Voice

rib cage, voice, lungs, breathing, Alexander Technique, AlbinusThe voice works through the interaction of breath flow, vibration, and the open spaces of the resonators- nasal cavity, pharynx, facial sinuses, oral cavity, upper chest.The Alexander Technique increases breath capacity by freeing up the ribcage to expand laterally. It helps to lower the vocal pitch, by releasing the muscles attached to the laryngeal cartilage.

By increasing the space in the resonating chambers of the body (for example by lifting the soft palate, therefore increasing the size of the oral/pharyngeal chamber), The Alexander Technique invites more resonance through the body. Other resonating chambers are invited to expand, for example the upper chest, nasal and facial sinuses, all with the potential to increase vocal resonance.

The vocal folds of the larynx move together to make sound. If the muscles attached to the laryngeal cartilage are too tense, a high pitched sound is produced.

The expression ‘projection of the voice’ is not helpful, as it suggests we need to force the voice from our body. This leads to tightening and restricting of the very voice we wish to project. By bringing sound back into our bodies and realising our full internal space, the voice can expand to be powerful and free-flowing, and can develop a rich quality of resonance.

Whether singing or speaking, these AT principles can be applied to improve voice quality.

voice, vocal fold, vocal cords, pharynx, anatomy, alexander techniqueVoice Lessons

When working with the voice, the Alexander Technique teacher involves the whole body. To have depth and resonance, the voice needs to come from and resonate in the whole body. The process is hard to compare to any other. It involves enhanced body awareness and a recognition of habits. There follows a gradual freeing up of the tensions within the body caused by those habits.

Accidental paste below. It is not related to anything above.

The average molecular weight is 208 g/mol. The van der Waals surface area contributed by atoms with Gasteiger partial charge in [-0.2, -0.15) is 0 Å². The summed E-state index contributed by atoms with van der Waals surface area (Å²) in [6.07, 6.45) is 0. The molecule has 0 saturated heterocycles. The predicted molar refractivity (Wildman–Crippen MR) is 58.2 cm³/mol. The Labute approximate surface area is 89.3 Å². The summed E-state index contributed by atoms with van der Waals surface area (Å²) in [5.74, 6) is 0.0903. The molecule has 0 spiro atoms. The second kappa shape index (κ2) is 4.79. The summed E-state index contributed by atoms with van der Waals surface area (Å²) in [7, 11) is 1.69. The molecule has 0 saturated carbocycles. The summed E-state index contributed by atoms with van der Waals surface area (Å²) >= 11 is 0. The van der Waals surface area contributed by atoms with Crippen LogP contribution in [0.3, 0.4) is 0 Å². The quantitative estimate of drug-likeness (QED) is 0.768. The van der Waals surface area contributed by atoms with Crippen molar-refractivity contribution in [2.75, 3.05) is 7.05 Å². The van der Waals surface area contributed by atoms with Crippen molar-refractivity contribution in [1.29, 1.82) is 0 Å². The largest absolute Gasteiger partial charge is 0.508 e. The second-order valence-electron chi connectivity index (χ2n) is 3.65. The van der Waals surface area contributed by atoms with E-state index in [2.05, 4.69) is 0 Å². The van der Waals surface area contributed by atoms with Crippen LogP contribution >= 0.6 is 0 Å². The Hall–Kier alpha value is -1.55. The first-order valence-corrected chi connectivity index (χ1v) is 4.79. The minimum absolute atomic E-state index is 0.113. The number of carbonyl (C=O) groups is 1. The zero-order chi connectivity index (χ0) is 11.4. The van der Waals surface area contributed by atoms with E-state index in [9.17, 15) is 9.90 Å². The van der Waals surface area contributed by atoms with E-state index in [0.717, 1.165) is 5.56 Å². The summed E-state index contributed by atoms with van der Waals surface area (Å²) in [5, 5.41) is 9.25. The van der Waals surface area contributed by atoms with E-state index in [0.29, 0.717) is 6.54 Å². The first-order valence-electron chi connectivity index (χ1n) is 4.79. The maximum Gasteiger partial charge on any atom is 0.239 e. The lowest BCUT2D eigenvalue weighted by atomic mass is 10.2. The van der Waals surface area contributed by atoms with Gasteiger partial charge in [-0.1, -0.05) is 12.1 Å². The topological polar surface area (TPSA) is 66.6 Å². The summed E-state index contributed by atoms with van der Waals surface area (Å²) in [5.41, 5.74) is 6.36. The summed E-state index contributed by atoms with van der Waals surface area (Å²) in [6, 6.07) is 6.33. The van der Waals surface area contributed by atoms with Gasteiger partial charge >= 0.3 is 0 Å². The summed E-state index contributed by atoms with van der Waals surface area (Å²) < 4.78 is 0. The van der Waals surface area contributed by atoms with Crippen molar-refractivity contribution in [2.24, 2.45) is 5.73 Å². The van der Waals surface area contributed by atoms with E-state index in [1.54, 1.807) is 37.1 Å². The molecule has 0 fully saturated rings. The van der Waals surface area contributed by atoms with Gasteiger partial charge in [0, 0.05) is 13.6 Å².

The lessons are relaxed, and the benefits accumulate as lessons go on. As well as improving the voice, the benefits include:

  • improved posture
  • greater ease and range of movement
  • reduced anxiety
  • deeper more restful sleep
  • more stage presence
  • a zen-like appreciation of the moment
  • increased capacity for spontaneity and joy.

List of voice conditions for which AT may be helpful

The whispered ‘Ah’

The ability express emotion with energy, openness and clarity is essential to the successful vocal artist. The Alexander Technique allows us to distinguish between essential energy needed for voice, and tension that limits our vocal potential.

Emotion is carried on the vowel sounds. To make a vowel sound you need a constant unbroken stream of air. When applying the AT to voice work, we emphasise articulating the vowels as freely and effortlessly as possible. We teach a procedure called ‘the whispered “ah”‘ to help free up the vowel sounds. This has the added bonus of lifting the soft palate, increasing the capacity of the oral cavity, and enabling a more full, resonant sound.

“If we keep doing what we have always done, we will keep getting what we have always got”.
F.M. Alexander

How to do whispered ‘ah’s

To really get the hang of a whispered ‘ah’, please see an Alexander Technique teacher for lessons. Here are the steps you will take with your teacher, and then practice for yourself.

  • Think free neck, to let your head go forward and up, allowing your back to lengthen and widen
  • Think of something funny or comically amusing to enliven the face
  • put the tip of your tongue to the back of your lower teeth
  • let your jaw open comfortably, dropping slightly forward and down
  • on the next out breath, whisper the sound ‘ah’, to the end of a comfortable breath
  • close your mouth
  • allow the air to flow naturally through your nose
  • repeat 4-5 times if desired.

Related Links

Sara Shepherd, Alexander Technique Teacher